- SXSW 2014
Microwaves being sent at the cloaked cylinder
A team of UT researchers have developed an ultrathin cloak that can make an object undetectable to radar. They say it could be used by the U.S. military to aid in national defense.
UT researchers have created an ultrathin invisibility cloak for objects that can make them undetectable to radar scanners, technology they say could be used throughout the branches of our nation’s military.
Andrea Alu, assistant professor of electrical and computer engineering, and his team of researchers said the cloak can hide three-dimensional objects from microwaves in any direction. The group presented a study March 26 that was published in the New Journal of Physics, describing their use of an ultrathin layer called a “metascreen” used to cloak an 18-cm cylindrical rod.
While it will not make objects or humans physically invisible, the cloaking technology will render the object underneath it nearly invisible to radar detection. The process, called “mantle cloaking,” uses thin strips of copper tape attached to a flexible polycarbonate film just micrometers thick.
Research Associate David Rainwater, who is a part of Alu’s research team, said waves bouncing off the surface of an object are essentially what is detectable. He said the cloaking technology creates an opposite effect, distorting the waves and causing them to pass through the object rather than bouncing off.
“The cloak makes the object unable to reflect microwaves and creates an opposite scattering effect,” Rainwater said. “The two different reflections cancel each other out.”
Rainwater said Alu’s team of researchers has been studying cloaking since 2005, but first created the technology last year, when they became the first to successfully make a three-dimensional object invisible to microwaves using a method known as “plasmonic cloaking.” He called the team’s first cloak “ugly and bulky,” saying the new technology is much thinner and doesn’t interfere with the size or shape of the cylinder. He said the new cloaking technology is much easier to create and use.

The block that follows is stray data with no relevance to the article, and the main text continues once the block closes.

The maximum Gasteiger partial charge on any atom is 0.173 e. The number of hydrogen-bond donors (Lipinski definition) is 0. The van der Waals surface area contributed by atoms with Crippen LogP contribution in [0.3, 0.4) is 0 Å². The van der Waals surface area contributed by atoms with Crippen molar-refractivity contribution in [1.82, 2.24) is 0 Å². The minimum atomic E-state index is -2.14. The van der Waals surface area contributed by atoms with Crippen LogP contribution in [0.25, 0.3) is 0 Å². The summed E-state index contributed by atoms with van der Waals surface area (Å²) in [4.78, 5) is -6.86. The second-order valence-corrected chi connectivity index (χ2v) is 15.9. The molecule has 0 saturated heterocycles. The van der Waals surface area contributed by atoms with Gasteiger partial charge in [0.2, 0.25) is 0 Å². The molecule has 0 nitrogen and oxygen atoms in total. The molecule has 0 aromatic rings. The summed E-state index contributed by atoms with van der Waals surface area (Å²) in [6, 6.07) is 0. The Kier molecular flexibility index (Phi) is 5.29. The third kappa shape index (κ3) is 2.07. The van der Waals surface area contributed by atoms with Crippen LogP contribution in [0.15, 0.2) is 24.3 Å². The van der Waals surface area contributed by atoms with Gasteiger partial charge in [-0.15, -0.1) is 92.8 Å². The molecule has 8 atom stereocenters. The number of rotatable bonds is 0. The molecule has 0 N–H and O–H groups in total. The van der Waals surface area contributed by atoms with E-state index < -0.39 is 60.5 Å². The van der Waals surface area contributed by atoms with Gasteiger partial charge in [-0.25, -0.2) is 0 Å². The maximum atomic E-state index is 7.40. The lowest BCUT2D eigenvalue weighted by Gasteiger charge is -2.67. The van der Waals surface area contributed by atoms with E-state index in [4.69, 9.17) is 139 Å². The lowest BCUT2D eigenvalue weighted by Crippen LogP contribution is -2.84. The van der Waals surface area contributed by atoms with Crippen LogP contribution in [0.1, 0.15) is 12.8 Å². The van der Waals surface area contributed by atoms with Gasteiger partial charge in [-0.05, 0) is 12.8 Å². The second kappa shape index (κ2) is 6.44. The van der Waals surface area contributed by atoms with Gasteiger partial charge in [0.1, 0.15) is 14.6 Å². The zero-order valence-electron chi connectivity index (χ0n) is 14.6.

“The idea is that you can essentially use the same technology as circuit board printing to create the cloaks,” Research Associate Aaron Kerkhoff, who is also a part of Alu’s team, said. “The materials used are very basic. No exotic materials or technology are required to create the cloak.”
Rainwater said the research team chose to cloak objects using microwaves due to the potential defense applications of the cloaking technology.
“It could be used for essentially anything the U.S. Department of Defense wants to make undetectable by radar,” Rainwater said.
He cited the ability to cloak the antennas on ships that have more than one, to stop them from interfering with each other, as one of many uses the technology could have.
Rainwater said while similar technology could one day possibly be used to make very small objects, up to roughly a centimeter in length, invisible to the naked eye by masking them from light waves, it is unlikely that such technology will ever be available for larger objects.
“The object has to be about the same size as the wave,” Rainwater said. “Microwaves are slightly longer than the cylinders we’re cloaking, but light waves are very small. Cloaking light waves to make objects physically invisible would require very small, almost microscopic, objects, like medical probes used for imaging.”
After successfully cloaking the small cylinder, the team is moving on to larger and more complex objects with multiple frequencies for radar cloaking and increased antenna performance.